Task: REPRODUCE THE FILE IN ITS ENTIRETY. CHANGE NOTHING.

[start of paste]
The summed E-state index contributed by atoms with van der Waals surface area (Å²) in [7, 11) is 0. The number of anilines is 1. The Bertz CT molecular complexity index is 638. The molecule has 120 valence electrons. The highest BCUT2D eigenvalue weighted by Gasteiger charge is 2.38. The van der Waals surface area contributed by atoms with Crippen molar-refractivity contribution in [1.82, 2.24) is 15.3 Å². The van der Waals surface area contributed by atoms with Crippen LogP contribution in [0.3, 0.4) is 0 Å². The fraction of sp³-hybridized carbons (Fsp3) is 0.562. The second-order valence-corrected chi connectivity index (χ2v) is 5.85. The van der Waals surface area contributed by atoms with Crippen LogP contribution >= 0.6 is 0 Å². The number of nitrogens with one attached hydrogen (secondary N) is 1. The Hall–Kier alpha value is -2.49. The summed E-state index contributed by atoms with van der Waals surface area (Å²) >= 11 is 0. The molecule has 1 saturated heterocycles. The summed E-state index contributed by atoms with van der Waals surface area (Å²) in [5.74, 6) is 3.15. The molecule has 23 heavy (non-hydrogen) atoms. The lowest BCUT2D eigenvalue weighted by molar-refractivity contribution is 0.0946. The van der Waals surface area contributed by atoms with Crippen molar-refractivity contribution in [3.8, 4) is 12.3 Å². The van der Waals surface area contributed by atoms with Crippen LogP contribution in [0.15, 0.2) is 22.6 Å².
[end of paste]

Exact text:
The summed E-state index contributed by atoms with van der Waals surface area (Å²) in [7, 11) is 0. The number of anilines is 1. The Bertz CT molecular complexity index is 638. The molecule has 120 valence electrons. The highest BCUT2D eigenvalue weighted by Gasteiger charge is 2.38. The van der Waals surface area contributed by atoms with Crippen molar-refractivity contribution in [1.82, 2.24) is 15.3 Å². The van der Waals surface area contributed by atoms with Crippen LogP contribution in [0.3, 0.4) is 0 Å². The fraction of sp³-hybridized carbons (Fsp3) is 0.562. The second-order valence-corrected chi connectivity index (χ2v) is 5.85. The van der Waals surface area contributed by atoms with Crippen LogP contribution >= 0.6 is 0 Å². The number of nitrogens with one attached hydrogen (secondary N) is 1. The Hall–Kier alpha value is -2.49. The summed E-state index contributed by atoms with van der Waals surface area (Å²) >= 11 is 0. The molecule has 1 saturated heterocycles. The summed E-state index contributed by atoms with van der Waals surface area (Å²) in [5.74, 6) is 3.15. The molecule has 23 heavy (non-hydrogen) atoms. The lowest BCUT2D eigenvalue weighted by molar-refractivity contribution is 0.0946. The van der Waals surface area contributed by atoms with Crippen molar-refractivity contribution in [3.8, 4) is 12.3 Å². The van der Waals surface area contributed by atoms with Crippen LogP contribution in [0.15, 0.2) is 22.6 Å².